Truck Industry Council CEO Tony McMullan said the heavy duty sector suffered further sales declines following June, though the medium-duty truck segment was less affected.
“Light-duty truck and van sales continue to be better than expected and those results are likely in reaction to the $150,000 instant asset write-off financial incentive set in place by the federal government and now extended to December 31, 2020,” he said.
The Truck Industry Council (TIC), the peak industry body for truck manufacturers and importers in Australia, reported that the new-truck sector is again heading toward a “two speed” marketplace.
Mr McMullan said this was similar to what the industry experienced in 2014 through to 2016, with solid sales in the lighter segments, while at the heavy end of the market, sales were slowing noticeably.
“On the surface the new-truck market as a whole appears to be performing reasonably well, despite the current economic climate,” he said.
“However, when looking into the detail provided in the TIC sales data, heavy-truck sales are suffering significantly.
“There are further government financial incentives available to operators wishing to purchase a truck costing more than $150,000.
“I am specifically talking about the COVID-19 Accelerated Depreciation incentive that allows the purchaser of a truck priced over $150,000 to claim over 50 percent of the new truck’s value back at tax time.
“I urge anyone considering a new truck purchase to contact their accountant for the best advice on these incentives.”
The TIC reported that for most of 2014, 2015 and 2016, Australia’s new-truck market operated at two very distinct levels, with record, or near record, growth being recorded at the smaller end of the market in vans and light-duty trucks, while the heavy-duty truck segment saw year-on-year falls in new truck sales.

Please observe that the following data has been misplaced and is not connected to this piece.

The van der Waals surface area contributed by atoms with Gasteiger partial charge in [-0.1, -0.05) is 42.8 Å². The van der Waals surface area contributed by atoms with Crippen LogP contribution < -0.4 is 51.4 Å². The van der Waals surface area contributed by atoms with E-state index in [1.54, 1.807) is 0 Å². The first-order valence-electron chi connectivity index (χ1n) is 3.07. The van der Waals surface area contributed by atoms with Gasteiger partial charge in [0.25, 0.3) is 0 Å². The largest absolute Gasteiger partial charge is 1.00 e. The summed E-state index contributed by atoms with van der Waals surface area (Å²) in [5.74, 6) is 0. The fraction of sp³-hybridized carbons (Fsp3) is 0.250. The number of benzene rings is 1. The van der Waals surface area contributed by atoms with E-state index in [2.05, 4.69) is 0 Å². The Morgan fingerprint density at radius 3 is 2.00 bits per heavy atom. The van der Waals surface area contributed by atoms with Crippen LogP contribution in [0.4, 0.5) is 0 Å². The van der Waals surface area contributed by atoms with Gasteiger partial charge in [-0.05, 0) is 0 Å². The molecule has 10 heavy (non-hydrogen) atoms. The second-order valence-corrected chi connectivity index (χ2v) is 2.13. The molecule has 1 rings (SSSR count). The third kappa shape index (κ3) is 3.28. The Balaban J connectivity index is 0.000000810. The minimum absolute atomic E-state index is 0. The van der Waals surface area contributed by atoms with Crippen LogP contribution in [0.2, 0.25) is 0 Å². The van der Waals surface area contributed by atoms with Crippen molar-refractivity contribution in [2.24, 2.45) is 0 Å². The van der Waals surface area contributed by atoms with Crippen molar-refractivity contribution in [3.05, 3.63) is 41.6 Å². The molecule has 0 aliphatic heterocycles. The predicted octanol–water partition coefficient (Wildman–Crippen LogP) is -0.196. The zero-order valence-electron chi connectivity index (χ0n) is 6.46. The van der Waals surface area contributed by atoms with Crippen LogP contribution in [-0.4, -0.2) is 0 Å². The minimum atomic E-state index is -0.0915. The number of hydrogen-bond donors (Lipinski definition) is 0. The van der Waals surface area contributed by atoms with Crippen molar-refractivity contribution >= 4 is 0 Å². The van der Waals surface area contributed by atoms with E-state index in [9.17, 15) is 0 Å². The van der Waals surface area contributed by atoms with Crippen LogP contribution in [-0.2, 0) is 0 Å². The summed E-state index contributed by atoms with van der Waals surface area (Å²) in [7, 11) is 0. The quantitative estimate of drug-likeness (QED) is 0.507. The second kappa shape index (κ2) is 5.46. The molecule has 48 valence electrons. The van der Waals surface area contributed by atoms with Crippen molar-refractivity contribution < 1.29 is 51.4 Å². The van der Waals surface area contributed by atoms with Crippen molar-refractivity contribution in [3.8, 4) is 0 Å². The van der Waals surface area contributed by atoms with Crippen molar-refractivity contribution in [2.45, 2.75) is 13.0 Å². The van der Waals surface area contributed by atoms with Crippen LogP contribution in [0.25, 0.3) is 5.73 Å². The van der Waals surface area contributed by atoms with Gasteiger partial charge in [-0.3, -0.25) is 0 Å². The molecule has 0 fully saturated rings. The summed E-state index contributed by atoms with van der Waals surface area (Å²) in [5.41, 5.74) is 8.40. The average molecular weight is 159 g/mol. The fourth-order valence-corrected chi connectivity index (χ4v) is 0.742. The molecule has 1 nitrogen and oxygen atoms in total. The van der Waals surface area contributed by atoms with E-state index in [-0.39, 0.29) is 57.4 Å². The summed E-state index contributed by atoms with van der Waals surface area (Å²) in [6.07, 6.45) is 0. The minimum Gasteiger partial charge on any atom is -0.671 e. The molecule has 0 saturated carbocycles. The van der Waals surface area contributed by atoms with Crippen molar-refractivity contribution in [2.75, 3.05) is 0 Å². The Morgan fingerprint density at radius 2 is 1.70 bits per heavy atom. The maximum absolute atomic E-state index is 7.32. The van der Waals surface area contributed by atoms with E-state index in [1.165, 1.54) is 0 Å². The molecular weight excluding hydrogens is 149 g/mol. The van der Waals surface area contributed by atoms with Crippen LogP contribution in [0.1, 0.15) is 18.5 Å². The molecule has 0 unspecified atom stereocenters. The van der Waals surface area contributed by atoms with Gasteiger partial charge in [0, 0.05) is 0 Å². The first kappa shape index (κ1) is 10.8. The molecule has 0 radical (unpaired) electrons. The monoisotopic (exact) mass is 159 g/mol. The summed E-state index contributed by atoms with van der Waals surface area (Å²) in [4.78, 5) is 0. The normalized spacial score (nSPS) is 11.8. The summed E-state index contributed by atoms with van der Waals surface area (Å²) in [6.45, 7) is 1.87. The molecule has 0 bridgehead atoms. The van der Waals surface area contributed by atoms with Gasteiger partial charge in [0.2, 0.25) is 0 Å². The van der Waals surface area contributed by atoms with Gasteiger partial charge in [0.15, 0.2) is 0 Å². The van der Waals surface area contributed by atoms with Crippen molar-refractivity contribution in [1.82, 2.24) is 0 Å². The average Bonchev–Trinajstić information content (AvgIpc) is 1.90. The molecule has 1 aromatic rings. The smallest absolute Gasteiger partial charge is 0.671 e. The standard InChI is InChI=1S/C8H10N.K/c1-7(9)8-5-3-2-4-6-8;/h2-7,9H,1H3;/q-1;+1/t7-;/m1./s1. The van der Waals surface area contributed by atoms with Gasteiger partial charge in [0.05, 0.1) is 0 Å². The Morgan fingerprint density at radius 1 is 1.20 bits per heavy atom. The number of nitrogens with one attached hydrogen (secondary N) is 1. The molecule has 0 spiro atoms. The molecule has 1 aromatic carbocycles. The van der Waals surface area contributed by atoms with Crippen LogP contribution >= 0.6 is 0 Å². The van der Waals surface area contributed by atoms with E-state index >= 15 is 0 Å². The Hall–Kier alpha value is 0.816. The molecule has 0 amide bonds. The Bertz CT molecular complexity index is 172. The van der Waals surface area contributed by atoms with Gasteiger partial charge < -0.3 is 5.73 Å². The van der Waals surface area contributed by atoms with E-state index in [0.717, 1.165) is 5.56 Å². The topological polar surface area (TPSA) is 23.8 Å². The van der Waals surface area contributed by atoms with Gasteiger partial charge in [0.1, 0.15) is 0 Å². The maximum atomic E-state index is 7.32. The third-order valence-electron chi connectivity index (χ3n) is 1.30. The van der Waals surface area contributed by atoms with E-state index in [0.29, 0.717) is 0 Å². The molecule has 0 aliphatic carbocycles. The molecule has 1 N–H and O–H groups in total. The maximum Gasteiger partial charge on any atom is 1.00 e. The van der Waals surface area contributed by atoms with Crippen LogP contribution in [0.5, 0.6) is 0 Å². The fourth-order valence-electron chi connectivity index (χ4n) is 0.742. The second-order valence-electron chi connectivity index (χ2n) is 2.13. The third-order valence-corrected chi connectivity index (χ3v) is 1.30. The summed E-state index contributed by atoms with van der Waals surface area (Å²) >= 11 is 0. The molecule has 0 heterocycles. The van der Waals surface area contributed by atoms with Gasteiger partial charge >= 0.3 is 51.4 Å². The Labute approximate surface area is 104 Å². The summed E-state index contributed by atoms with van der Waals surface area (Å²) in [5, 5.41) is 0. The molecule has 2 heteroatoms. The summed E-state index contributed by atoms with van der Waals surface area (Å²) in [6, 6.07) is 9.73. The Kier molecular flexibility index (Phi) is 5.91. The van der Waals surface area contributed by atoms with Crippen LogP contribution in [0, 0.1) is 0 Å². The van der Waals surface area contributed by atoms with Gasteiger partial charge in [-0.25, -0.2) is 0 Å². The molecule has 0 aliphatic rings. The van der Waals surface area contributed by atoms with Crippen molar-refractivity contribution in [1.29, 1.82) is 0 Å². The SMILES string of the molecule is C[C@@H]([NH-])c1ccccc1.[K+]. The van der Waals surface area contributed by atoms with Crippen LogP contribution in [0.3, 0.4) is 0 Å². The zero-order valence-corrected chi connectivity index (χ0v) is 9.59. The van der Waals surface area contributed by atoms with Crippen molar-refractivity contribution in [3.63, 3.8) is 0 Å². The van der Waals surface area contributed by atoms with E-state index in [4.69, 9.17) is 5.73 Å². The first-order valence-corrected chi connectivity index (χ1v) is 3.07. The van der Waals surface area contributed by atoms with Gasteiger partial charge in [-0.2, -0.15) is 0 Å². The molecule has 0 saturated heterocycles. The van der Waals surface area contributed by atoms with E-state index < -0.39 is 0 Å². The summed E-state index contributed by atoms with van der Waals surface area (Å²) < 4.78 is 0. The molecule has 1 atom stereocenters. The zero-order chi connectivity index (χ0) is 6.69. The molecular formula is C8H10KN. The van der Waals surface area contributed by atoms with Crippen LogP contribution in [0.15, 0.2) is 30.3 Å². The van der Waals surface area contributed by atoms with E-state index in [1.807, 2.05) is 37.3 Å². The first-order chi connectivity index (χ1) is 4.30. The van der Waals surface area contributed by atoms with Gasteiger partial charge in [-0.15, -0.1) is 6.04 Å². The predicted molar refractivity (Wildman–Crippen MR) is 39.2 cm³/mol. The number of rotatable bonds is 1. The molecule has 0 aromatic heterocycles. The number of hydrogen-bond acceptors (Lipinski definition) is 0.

“Very much a ‘two speed’ market and this trend has re-emerged in the past four to five months as the effects of the COVID-19 pandemic have impacted our economy in Australia,” the TIC July report said.
“New heavy-duty segment truck sales have been tracking at levels almost 25 percent lower than sales in 2019 since March this year.
“In the same period, van sales have only declined by three percent and light-duty trucks sales were 4.7 percent lower.
“Both light-duty segments posted record breaking sales for the month of June 2020.”
The TIC said that in a repeat of the 2014 to 2016 period, the bottom end of the market of light-duty vans and trucks were continuing to support the overall market.
At the same time, medium-duty trucks were sliding and heavy-duty truck sales were “taking a hammering”.
“In fact, it is only the years following the global financial crisis (GFC) where sales have been worse for the heavy-duty sector,” the TIC said.
“Overall, the heavy-vehicle sector is tracking 12.4 percent down year-to-date, that is 2744 fewer trucks sold this year than in 2019.”
Reviewing each of the segments in detail, heavy-duty truck sales only totalled 782 for the month of July, down 24.4 percent (or 253 units) for the month and down a corresponding amount, 23.6 percent (or 1756 trucks) on the year-to-date tally from 2019.
The medium-duty segment results continue to sit between those of the heavy and light segments, losing less ground than their heavy counterparts.
In July, 570 medium-duty trucks were delivered which is down 9.8 percent (or 62 trucks) compared with July last year. On a year-to-date basis, the segment is weaker with sales down 13.0 percent (or 572 units) over this time last year. A total of 3835 medium-duty trucks have been sold in 2020 to the end of July.
The light-duty truck segment continued its relatively stable run in 2020 with 989 sales in July, down 4.4 percent (or 45 trucks) for the month. Year-to-date, it was similarly down 4.7 percent or 308 fewer sales to 6244 units this year in comparison to the end of July 2019.
Light-duty van sales were again the standout performer in July with 550 sales, up 11.6 percent (57 vans) for the month over July 2019 results.
Year-to-date van sales were also solid with 3559 vans delivered to the end of July, down just 3.0 percent (or 108 vehicles) over 2019. In total 3559 vans were delivered to the end of July 2020.
By Neil Dowling